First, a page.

"No-No Boy has the honor of being among the first of what has become an entire literary canon of Asian American literature," writes novelist Ruth Ozeki in her new foreword. First published in 1957, No-No Boy was virtually ignored by a public eager to put World War II and the Japanese internment behind them. It was not until the mid-1970s that a new generation of Japanese American writers and scholars recognized the novel's importance and popularized it as one of literature's most powerful testaments to the Asian American experience. No-No Boy tells the story of Ichiro Yamada, a fictional version of the real-life "no-no boys." Yamada answered "no" twice in a compulsory government questionnaire as to whether he would serve in the armed forces and swear loyalty to the United States. Unwilling to pledge himself to the country that interned him and his family, Ichiro earns two years in prison and the hostility of his family and community when he returns home to Seattle. As Ozeki writes, Ichiro's "obsessive, tormented" voice subverts Japanese postwar "model-minority" stereotypes, showing a fractured community and one man's "threnody of guilt, rage, and blame as he tries to negotiate his reentry into a shattered world." The first edition of No-No Boy since 1979 presents this important work to new generations of readers.
On Earth We’re Briefly Gorgeous is a letter from a son to a mother who cannot read. Written when the speaker, Little Dog, is in his late twenties, the letter unearths a family’s history that began before he was born — a history whose epicenter is rooted in Vietnam — and serves as a doorway into parts of his life his mother has never known, all of it leading to an unforgettable revelation. At once a witness to the fraught yet undeniable love between a single mother and her son, it is also a brutally honest exploration of race, class, and masculinity.
This acclaimed novel reveals the life of a Vietnamese family in America through the knowing eyes of a child finding her place and voice in a new country. In 1978 six refugees--a girl, her father, and four "uncles"--are pulled from the sea to begin a new life in San Diego. In the child's imagination, the world is transmuted into an unearthly realm: she sees everything intensely, hears the distress calls of inanimate objects, and waits for her mother to join her. But life loses none of its strangeness when the family is reunited. As the girl grows, her matter-of-fact innocence eddies increasingly around opaque and ghostly traumas: the cataclysm that engulfed her homeland, the memory of a brother who drowned and, most inescapable, her father's hopeless rage.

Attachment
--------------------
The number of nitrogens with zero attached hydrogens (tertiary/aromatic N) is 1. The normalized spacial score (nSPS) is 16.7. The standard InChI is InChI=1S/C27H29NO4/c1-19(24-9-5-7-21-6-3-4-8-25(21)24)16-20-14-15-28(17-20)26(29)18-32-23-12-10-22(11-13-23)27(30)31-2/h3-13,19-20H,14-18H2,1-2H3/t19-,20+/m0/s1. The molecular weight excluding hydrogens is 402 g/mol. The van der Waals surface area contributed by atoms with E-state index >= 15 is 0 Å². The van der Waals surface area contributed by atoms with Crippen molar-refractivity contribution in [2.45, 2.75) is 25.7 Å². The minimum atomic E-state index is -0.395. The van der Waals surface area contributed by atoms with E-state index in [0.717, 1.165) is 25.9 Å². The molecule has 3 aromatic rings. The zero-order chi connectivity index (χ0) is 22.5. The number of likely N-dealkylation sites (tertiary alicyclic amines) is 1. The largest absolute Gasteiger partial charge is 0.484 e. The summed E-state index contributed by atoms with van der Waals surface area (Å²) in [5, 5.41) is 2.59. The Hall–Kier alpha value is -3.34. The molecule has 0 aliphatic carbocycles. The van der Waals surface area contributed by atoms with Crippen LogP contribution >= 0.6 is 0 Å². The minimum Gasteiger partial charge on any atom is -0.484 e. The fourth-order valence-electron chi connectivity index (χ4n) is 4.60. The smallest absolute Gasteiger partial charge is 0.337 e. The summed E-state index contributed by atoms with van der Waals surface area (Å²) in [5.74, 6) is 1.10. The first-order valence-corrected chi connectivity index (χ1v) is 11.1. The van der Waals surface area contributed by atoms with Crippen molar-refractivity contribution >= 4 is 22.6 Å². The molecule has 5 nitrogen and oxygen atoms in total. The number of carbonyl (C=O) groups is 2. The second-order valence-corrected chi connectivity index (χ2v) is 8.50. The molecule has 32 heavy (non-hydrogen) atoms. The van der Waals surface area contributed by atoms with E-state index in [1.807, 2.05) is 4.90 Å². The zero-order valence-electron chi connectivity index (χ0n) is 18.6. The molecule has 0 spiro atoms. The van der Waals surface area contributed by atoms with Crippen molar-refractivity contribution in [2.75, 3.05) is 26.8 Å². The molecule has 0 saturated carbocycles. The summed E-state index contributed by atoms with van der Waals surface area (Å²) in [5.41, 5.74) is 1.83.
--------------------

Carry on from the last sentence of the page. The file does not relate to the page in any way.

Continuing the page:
In her award-winning book The Woman Warrior, Maxine Hong Kingston created an entirely new form—an exhilarating blend of autobiography and mythology, of world and self, of hot rage and cool analysis. First published in 1976, it has become a classic in its innovative portrayal of multiple and intersecting identities—immigrant, female, Chinese, American.
The French epicure and gastronome Brillat-Savarin declared, "Tell me what you eat, and I will tell you who you are." Wenying Xu infuses this notion with cultural-political energy by extending it to an ethnic group known for its cuisines: Asian Americans. She begins with the general argument that eating is a means of becoming--not simply in the sense of nourishment but more importantly of what we choose to eat, what we can afford to eat, what we secretly crave but are ashamed to eat in front of others, and how we eat. Food, as the most significant medium of traffic between the inside and outside of our bodies, organizes, signifies, and legitimates our sense of self and distinguishes us from others, who practice different foodways. Narrowing her scope, Xu reveals how cooking, eating, and food fashion Asian American identities in terms of race/ethnicity, gender, class, diaspora, and sexuality. She provides lucid and informed interpretations of seven Asian American writers (John Okada, Joy Kogawa, Frank Chin, Li-Young Lee, David Wong Louie, Mei Ng, and Monique Truong) and places these identity issues in the fascinating spaces of food, hunger, consumption, appetite, desire, and orality. Asian American literature abounds in culinary metaphors and references, but few scholars have made sense of them in a meaningful way. Most literary critics perceive alimentary references as narrative strategies or part of the background; Xu takes food as the central site of cultural and political struggles waged in the seemingly private domain of desire in the lives of Asian Americans. Eating Identities is the first book to link food to a wide range of Asian American concerns such as race and sexuality. Unlike most sociological studies, which center on empirical analyses of the relationship between food and society, it focuses on how food practices influence psychological and ontological formations and thus contributes significantly to the growing field of food studies. For students of literature, this tantalizing work offers an illuminating lesson on how to read the multivalent meanings of food and eating in literary texts.